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WIPO Arbitration and Mediation Center
ADMINISTRATIVE PANEL DECISION
Icar SPA v. ICAR
Case No. D2000-0563
1. The Parties
The Complainant is Icar SPA, an Italian corporation incorporated in Monza, with address at Via Isonzo 10, 20052 Monza, Italy (the "Complainant"), represented in this proceeding by Mr. David O’Callaghan of The Consultants International Group, Inc. 1616 H Street NW, Washington DC 20006, USA.
The Respondent is ICAR, an entity of an unknown nature, with address at P.O. Box 13009, Coyote, CA 95013, USA (the "Respondent").
2. Domain Name and Registrar
The domain name at issue is <icar.com> registered with Network Solutions Inc., of Herndon, VA 20170, USA.
3. Procedural History
On June 6, 2000 a Complaint in accordance with the Uniform Policy for Domain Name Dispute Resolution, adopted by the Internet Corporation for Assigned Names and Numbers (ICANN) on August 26, 1999 (the "Policy"), the Rules for Uniform Domain Name Dispute Resolution Policy, approved by ICANN on October 24, 1999 (the "Rules") and the WIPO Supplemental Rules for Uniform Domain Name Dispute Resolution Policy (the "Supplemental Rules") was submitted by e-mail to the WIPO Arbitration and Mediation Center (the "Center"). On June 13, 2000 the Complaint was received in hardcopy.
On June 8, 2000 the Center sent an Acknowledgement of Complaint to the Parties. The communication was made to the Respondent by courier EMS to the address as shown at para. 1 above. By June 15, 2000 it had not been delivered.
On June 10, 2000 the Registrar responded by email the Centerґs request for verification of June 8, 2000. NSI informed inter alia that the Respondent is the current registrant of the domain name at issue, with address at P.O. Box 13009, Coyote, CA 95013, USA.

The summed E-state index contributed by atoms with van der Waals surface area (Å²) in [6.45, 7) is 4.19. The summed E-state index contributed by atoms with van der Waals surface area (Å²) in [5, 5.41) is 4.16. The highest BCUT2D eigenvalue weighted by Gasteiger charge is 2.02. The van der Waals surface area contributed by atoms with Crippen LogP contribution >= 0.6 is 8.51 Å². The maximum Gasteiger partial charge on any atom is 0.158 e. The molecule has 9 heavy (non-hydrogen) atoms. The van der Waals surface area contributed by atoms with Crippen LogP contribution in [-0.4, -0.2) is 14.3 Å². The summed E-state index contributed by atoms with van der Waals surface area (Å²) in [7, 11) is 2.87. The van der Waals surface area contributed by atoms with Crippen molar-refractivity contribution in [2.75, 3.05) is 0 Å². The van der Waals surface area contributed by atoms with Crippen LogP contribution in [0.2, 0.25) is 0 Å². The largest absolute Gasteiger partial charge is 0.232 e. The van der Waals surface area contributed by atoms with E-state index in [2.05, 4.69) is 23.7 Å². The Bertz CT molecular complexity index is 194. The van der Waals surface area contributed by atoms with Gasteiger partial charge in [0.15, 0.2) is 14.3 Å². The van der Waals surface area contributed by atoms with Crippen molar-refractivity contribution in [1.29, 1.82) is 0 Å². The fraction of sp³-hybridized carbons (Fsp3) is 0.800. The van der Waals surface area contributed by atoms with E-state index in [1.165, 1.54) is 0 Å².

On June 14, 2000 the Center sent a Notification of Complaint and Commencement of Administrative Proceeding to the Respondent by EMS courier with enclosures to ICAR (Vergne, Nadia -Administrative Contact, at the above quoted address, and to the technical and zone contact, hostmaster network, at 1 rue de terre-neuve, les ulis, FRANCE. The reception thereof is recorded. Facsimile transmission and reception of 20 pages is recorded. Emails could not be transmitted to email@example.com and firstname.lastname@example.org because of permanent fatal errors of those addresses. The Center established July 3, 2000 as deadline for the submission of a Response to the WIPO Center and the Complainant.
The Notification of Complaint included following paragraph:
"6. Default. If your Response is not sent by the above date or we have not received any required payment from you by that date, you will be considered in default. We will still appoint an Administrative Panel to review the facts of the dispute and to decide the case. The Administrative Panel will not be required to consider a late-filed Response, but will have the discretion to decide whether to do so and, as provided for by Rules, Paragraph 14, may draw such inferences from your default as it considers appropriate. There are other consequences of a default, including no obligation on our part to consider any designations you have made concerning the appointment of the Administrative Panel or to observe any guidelines you have provided concerning case-related communications."